Rebbi Yehudah’s enigmatic acronym for the ten plagues found in the haggadah apportions them in groups of three דְּצַ”ךְ עֲדַ”שׁ בְּאַחַ”ב. One explanation is that after Pharaoh’s response to Moses (Exodus 5:2) ‘Who is this G-d that I should listen to Him to send out Israel? I do not know G-d’, G-d used the plagues to establish Himself in Egypt as the One True G-d.
Before the first plague G-d told Moses to tell Pharaoh (Exodus 7:17) ‘Through this you shall know that I am G-d’. At the end of the plague of lice, the Egyptian magicians failed to replicate the miracle and declared (Exodus 8:15) ‘This is the finger of G-d’. The first three plagues were therefore brought to rectify Pharaoh’s ignorance of G-d by launching an assault against the idols of Egypt, such as the River Nile.
When G-d sent the second triplet plagues, which began with wild animals, G-d said (Exodus 8:19) ‘On that day I shall set apart the land of Goshen upon which my people stands, so that there shall be no wild animals there, in order that you will know that I am G-d in the midst of the land’. Rashi explains that G-d was teaching Pharaoh that although He exists transcendentally in Heaven, His decrees are also immanent, directly influencing the physical world.
The purpose of the third triplet of plagues was (Exodus 9:14) ‘…so that you will know that there is none like me in the land.’ The first of this group was the plague of hail which the Torah describes as having fire within it (Exodus 9:24). Here G-d demonstrated his dominion over the physical laws of the universe. If G-d decrees it, even nature itself can be suspended to allow fire and water to coexist. Finally, the plague of the death of the firstborn demonstrated that G-d’s dominion also extends to the realm of life itself. It is ultimately G-d Who decides who will live and who will die.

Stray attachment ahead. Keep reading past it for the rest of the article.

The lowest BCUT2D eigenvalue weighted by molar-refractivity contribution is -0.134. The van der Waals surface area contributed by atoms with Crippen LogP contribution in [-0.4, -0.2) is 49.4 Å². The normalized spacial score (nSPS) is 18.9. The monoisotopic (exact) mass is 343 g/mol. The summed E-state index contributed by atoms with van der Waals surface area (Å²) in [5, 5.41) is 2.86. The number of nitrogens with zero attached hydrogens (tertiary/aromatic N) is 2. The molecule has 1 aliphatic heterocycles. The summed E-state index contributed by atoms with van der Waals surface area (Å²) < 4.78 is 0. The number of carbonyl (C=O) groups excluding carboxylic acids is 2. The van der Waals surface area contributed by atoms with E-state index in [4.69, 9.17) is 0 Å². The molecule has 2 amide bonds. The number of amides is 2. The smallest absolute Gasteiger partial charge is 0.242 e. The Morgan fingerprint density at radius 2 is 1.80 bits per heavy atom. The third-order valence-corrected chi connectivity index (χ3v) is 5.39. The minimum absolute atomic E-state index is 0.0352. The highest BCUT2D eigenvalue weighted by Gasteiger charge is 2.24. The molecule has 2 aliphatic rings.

These four stages also resonate with the different levels of faith we often experience. Some do not believe in G-d at all. Then there are those who believe in some form of higher spiritual being, but are not willing to accept that this being interacts with the world. There are some who accept that G-d exists and that He directly interacts within the world, but that there are rules of nature which also have an influence. Then there are those who accept that G-d controls everything, including nature, but cannot accept that ultimately life and death is also governed by Him.
What is clear however, is that faith is not something we either possess or lack, but rather something which must be developed and nurtured within us. Each stage is critical for our growth so that we may also ‘know that He is G-d’.
A version of this article appeared in Daf Hashavuah